Note that even though there is no backing file system for tmpfs, tmpfs blocks CAN be swapped out to swap. This is useful because there is a lot of stuff in "/" which is rarely if ever accessed. This stuff will eventually get swapped out to swap if necessary.
    Posted 08-29-2017 at 08:16 PM by IsaacKuo IsaacKuo is offline
  15. Old Comment

    RAMBOOT with continuous rsync synchronization

    The problem for me is the -x option in the rsync command used for copying / to /ramback. Because /boot was on a different fs, it did not get copied over to /ramback. This was corrected.

    However, now once I booted, it added about 200s to my boot time and I did not see any decrease in RAM usage to account for the ramboot image in RAM. From your code, it appears that the tarball is built on every boot. According to df, I'm using 17G on my / fs.

    I should get about 1G/s read out of the RAID10 that / is on. I'm gonna re-benchmark and see the actual results. I can't recall the results from about 2 yrs ago.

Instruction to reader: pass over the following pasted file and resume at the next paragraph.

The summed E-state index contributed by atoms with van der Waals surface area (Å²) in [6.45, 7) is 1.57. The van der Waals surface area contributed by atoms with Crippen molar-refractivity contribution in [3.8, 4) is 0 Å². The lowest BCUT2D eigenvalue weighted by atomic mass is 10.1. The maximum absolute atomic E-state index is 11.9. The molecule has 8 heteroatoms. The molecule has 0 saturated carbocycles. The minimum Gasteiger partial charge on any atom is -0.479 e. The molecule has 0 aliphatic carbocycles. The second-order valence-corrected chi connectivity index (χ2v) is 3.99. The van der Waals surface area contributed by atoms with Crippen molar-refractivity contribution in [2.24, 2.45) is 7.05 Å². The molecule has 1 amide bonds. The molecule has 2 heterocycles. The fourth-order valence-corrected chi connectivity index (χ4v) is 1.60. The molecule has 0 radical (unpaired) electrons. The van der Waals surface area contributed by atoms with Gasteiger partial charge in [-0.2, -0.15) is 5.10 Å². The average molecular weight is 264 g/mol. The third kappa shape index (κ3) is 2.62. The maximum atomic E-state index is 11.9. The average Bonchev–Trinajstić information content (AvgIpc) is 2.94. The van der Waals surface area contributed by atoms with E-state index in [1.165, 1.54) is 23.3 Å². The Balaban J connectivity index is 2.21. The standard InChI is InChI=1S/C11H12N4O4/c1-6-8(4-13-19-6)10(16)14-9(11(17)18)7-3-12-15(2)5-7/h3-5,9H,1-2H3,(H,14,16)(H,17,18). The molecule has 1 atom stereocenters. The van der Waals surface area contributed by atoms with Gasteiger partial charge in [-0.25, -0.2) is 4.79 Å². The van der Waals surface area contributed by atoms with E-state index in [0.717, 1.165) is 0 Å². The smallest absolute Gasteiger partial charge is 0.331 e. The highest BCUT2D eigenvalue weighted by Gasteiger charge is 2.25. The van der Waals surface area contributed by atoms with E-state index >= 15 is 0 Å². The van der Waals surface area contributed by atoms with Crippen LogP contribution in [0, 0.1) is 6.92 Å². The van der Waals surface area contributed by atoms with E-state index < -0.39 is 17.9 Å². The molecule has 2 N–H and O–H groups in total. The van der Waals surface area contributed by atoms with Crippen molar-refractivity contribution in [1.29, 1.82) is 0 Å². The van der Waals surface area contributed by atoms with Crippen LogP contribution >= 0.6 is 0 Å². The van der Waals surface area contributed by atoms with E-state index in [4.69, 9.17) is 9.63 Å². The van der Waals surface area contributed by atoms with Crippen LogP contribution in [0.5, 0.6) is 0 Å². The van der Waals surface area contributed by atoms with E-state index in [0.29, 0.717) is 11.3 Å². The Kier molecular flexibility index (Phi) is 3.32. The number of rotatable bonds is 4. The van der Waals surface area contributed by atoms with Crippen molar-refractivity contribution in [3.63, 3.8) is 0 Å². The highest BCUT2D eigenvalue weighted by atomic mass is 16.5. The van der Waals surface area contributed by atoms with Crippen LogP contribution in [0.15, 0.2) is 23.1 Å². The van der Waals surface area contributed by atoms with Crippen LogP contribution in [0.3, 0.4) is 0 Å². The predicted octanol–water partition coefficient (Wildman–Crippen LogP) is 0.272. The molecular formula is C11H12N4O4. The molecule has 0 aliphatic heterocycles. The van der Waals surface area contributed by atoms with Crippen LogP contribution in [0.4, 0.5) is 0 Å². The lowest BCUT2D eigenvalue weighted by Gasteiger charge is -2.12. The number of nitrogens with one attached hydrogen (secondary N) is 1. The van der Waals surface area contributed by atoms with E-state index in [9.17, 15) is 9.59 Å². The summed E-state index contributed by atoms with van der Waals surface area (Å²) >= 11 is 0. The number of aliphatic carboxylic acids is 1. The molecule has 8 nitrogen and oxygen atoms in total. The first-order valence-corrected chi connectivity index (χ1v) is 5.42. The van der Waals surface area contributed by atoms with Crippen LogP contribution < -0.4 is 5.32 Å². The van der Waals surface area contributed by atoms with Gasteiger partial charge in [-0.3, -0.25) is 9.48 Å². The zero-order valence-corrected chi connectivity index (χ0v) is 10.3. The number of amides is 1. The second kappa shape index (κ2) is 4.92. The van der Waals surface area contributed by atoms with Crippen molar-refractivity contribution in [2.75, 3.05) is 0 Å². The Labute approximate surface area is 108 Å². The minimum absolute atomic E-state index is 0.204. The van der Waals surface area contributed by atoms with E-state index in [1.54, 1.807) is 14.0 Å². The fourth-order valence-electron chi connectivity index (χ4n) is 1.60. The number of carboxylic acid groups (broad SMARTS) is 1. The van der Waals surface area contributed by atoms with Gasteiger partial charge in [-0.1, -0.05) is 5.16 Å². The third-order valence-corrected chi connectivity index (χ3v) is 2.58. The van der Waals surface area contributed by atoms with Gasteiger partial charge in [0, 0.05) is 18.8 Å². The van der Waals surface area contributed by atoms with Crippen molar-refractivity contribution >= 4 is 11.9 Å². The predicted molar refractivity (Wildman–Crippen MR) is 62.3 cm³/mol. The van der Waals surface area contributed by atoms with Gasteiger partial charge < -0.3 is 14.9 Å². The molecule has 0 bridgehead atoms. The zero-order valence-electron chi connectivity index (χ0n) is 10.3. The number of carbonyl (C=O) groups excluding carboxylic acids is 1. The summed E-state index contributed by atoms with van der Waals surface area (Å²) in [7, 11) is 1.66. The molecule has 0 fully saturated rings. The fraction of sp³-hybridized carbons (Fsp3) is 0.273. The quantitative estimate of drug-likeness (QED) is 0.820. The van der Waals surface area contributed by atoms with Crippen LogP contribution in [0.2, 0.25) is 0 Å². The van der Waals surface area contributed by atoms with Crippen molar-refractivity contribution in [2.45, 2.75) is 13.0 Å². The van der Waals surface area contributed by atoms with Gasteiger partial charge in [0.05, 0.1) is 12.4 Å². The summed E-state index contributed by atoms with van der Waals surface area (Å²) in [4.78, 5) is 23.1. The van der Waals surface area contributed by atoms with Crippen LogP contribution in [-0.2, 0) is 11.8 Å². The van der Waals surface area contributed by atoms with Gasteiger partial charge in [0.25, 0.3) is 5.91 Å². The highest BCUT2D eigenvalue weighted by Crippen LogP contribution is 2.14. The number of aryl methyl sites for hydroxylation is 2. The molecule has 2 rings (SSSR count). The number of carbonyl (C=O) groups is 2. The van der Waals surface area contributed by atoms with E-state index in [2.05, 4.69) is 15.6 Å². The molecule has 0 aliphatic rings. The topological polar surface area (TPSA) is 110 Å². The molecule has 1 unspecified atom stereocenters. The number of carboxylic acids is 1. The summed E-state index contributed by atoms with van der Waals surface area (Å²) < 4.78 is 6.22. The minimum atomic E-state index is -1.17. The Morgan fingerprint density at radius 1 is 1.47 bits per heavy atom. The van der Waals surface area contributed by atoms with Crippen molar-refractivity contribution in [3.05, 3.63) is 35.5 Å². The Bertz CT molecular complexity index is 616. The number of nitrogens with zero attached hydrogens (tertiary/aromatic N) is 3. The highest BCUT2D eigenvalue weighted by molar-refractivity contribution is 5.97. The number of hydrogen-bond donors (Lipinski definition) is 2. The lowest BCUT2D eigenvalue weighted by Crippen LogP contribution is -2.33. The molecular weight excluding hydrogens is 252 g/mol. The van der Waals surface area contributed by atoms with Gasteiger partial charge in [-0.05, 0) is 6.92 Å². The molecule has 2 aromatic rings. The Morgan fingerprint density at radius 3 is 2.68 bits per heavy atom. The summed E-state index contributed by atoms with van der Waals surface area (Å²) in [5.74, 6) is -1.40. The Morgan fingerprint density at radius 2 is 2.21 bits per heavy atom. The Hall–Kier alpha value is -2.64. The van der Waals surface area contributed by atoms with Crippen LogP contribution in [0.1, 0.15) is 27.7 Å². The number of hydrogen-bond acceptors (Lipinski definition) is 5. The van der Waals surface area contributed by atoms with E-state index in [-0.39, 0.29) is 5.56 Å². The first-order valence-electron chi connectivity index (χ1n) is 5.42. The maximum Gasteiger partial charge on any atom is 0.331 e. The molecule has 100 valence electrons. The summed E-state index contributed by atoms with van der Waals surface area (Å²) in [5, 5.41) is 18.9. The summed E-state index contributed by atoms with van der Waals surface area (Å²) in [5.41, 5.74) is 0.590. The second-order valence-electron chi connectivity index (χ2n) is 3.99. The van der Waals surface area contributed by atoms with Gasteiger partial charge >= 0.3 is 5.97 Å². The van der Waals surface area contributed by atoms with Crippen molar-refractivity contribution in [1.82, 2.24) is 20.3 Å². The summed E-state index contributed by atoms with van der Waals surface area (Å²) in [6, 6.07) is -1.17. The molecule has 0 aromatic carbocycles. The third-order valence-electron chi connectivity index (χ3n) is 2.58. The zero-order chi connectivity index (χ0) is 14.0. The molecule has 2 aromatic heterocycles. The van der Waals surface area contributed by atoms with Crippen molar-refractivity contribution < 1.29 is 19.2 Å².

I'll return to this after my ZFS endeavours.
    Posted 08-29-2017 at 07:59 PM by towheedm towheedm is offline
    Updated 08-29-2017 at 08:01 PM by towheedm
  16. Old Comment

    Eclipse2017

    It was overrated. I ended up with a three day splitting headache.
    Posted 08-29-2017 at 09:43 AM by vmccord vmccord is offline
  17. Old Comment

    RAMBOOT with continuous rsync synchronization

    Quote:
    Originally Posted by towheedm View Comment
    Does not work for me. Selecting the RAMBOOT option still boots normally.